The next year M.O.C. had the first science fiction martial arts panel in history. I showed up in a full Sam with green sash, to indicate that I was Taoist, before the panel was to start. I was the first one in the room and I sat down in the audience in the front row center. Eventually some fans started filing in and then some of my panelists arrived. There was John, a lesbian woman who taught self-defense for women based on some Korean art, and a couple of others. The room filled up and they dithered for a few minutes waiting for me to show up. The other people on the panel sat there and looked lost until John decided to take charge. He stood up and announced that he thought they should get going instead of just waiting for the organizer of the panel. After introducing himself and giving a ranking in Japanese, which he claimed spuriously was one rank below the highest possible rank in his art, he had everyone else introduce themselves and they all gave a standard belt ranking. Belt ranking started with judo in Japan. Its originator was the originator of judo himself, Jigoro Kano, in the 1800s and it has become standard practice throughout Japan.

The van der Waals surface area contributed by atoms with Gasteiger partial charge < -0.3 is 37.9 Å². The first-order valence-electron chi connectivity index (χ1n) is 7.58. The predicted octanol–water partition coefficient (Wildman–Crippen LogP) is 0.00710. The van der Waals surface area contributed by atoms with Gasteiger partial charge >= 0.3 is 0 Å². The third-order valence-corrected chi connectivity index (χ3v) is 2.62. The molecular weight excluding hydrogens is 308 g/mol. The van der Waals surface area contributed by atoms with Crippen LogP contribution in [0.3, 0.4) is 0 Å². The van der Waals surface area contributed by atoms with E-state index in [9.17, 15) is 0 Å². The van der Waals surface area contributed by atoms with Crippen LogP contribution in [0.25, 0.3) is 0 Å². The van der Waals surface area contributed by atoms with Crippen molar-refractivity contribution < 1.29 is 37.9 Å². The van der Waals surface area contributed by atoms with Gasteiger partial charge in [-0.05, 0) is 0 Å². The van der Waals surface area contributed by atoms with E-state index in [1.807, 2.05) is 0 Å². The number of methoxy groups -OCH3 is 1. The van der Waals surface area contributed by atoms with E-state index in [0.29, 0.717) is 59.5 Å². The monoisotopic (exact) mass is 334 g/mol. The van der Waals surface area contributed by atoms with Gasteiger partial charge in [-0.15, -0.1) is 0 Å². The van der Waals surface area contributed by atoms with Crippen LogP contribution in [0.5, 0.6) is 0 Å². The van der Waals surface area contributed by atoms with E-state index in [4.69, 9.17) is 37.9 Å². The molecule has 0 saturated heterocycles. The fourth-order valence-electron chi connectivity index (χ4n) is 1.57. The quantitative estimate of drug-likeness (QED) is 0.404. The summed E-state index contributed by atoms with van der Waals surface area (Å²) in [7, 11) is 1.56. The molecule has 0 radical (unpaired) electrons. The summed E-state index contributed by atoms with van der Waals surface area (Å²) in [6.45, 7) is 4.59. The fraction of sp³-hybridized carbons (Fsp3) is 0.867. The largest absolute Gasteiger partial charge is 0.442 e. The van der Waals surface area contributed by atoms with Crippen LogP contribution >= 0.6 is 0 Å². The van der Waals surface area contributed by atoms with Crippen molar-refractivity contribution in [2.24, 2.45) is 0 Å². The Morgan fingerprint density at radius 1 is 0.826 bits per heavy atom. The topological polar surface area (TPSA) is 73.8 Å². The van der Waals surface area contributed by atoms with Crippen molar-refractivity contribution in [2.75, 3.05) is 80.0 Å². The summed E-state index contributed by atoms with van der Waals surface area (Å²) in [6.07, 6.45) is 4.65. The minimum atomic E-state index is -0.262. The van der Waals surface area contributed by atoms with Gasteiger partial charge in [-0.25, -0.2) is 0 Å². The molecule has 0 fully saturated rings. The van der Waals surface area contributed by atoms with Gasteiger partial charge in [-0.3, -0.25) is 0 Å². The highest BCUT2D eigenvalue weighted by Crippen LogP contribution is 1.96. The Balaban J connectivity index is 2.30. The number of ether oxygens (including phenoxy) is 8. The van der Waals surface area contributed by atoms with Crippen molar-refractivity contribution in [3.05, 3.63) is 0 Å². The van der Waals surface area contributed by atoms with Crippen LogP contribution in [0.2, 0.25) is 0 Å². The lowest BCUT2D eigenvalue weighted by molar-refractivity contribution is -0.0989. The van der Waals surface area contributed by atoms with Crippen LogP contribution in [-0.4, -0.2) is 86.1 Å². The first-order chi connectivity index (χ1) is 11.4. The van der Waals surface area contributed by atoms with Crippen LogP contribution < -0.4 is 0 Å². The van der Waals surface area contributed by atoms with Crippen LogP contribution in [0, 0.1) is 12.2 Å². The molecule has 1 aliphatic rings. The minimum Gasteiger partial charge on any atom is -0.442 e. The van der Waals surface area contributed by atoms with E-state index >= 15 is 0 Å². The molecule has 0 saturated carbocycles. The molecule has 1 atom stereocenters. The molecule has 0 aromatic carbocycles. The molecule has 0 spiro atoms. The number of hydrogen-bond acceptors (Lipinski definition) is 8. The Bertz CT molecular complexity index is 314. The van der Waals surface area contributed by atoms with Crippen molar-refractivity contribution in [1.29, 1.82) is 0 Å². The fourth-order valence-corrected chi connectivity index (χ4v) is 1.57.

I continued to sit in the audience while they gave a brief introduction to each of their arts and then proceeded immediately to a question-and-answer period because they had no idea what else to do. Every time they started to get stuck I would ask an insightful and leading question. After fielding a few questions about kung fu John decided that I belonged up there on the stage with the rest of them and asked me to come up there and introduce myself. I then mounted the stage, turned and faced the audience and introduced myself and explained that I was in fact the organizer of this panel, whereupon John said, “I might’ve known. That’s just like the Shaolin!”

After that I led the discussion and gave the panelists topics and had them demonstrate a few simple moves. After the panel was over, I led a small group of interested audience members and John to an empty room where I continued to answer questions and teach a few techniques. That was more than 20 years ago. (I did not say that that was more than 20 years ago; Dragon NaturallySpeaking just up and typed it. I was going to say that was 18 or 19 years ago but I can’t explain why it typed that.)

The two things that stood out about John as he towered over me that first day were his leadership ability and his sense of humor. In the end his sense of humor was gone and that was how I knew that he would soon be gone as well.

Certainly this was not the last in a long line of stressful events that I’ve been dealing with nor was it by many years the first but it was the one which made me realize that if I didn’t get a break I was going to.

Copyright September 2012 Julian Thomas Reid III